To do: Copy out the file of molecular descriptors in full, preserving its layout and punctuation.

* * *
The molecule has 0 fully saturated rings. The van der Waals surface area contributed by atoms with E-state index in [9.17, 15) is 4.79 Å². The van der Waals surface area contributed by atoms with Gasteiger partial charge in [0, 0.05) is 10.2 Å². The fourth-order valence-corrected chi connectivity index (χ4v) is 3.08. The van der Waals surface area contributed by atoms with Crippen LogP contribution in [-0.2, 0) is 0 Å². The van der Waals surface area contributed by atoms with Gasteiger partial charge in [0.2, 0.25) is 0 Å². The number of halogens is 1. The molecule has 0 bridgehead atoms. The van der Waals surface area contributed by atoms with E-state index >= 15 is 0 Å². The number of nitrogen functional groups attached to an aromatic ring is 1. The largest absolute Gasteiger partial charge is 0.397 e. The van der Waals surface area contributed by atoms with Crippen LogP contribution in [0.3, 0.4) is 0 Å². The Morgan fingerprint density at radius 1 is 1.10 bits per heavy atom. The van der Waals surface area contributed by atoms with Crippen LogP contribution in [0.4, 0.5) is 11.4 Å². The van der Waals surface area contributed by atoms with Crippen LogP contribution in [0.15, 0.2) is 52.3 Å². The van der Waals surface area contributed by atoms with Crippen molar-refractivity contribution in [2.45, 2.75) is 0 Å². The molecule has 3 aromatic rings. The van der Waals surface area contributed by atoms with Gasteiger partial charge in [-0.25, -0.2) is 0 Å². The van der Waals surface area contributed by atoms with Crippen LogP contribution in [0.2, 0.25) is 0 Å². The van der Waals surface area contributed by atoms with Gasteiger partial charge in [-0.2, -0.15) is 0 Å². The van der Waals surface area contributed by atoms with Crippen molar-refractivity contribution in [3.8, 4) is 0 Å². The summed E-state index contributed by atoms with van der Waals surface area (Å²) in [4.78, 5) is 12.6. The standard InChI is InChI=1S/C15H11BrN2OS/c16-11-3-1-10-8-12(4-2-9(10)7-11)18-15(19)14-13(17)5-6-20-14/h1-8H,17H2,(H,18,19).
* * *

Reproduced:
The molecule has 0 fully saturated rings. The van der Waals surface area contributed by atoms with E-state index in [9.17, 15) is 4.79 Å². The van der Waals surface area contributed by atoms with Gasteiger partial charge in [0, 0.05) is 10.2 Å². The fourth-order valence-corrected chi connectivity index (χ4v) is 3.08. The van der Waals surface area contributed by atoms with Crippen LogP contribution in [-0.2, 0) is 0 Å². The van der Waals surface area contributed by atoms with Gasteiger partial charge in [0.2, 0.25) is 0 Å². The number of halogens is 1. The molecule has 0 bridgehead atoms. The van der Waals surface area contributed by atoms with E-state index >= 15 is 0 Å². The number of nitrogen functional groups attached to an aromatic ring is 1. The largest absolute Gasteiger partial charge is 0.397 e. The van der Waals surface area contributed by atoms with Crippen LogP contribution in [0.3, 0.4) is 0 Å². The Morgan fingerprint density at radius 1 is 1.10 bits per heavy atom. The van der Waals surface area contributed by atoms with Crippen LogP contribution in [0.4, 0.5) is 11.4 Å². The van der Waals surface area contributed by atoms with Crippen LogP contribution in [0.15, 0.2) is 52.3 Å². The van der Waals surface area contributed by atoms with Crippen molar-refractivity contribution in [2.45, 2.75) is 0 Å². The molecule has 3 aromatic rings. The van der Waals surface area contributed by atoms with Gasteiger partial charge in [-0.25, -0.2) is 0 Å². The van der Waals surface area contributed by atoms with Crippen LogP contribution in [0.2, 0.25) is 0 Å². The van der Waals surface area contributed by atoms with Gasteiger partial charge in [-0.2, -0.15) is 0 Å². The van der Waals surface area contributed by atoms with Crippen molar-refractivity contribution in [3.8, 4) is 0 Å². The summed E-state index contributed by atoms with van der Waals surface area (Å²) in [4.78, 5) is 12.6. The standard InChI is InChI=1S/C15H11BrN2OS/c16-11-3-1-10-8-12(4-2-9(10)7-11)18-15(19)14-13(17)5-6-20-14/h1-8H,17H2,(H,18,19).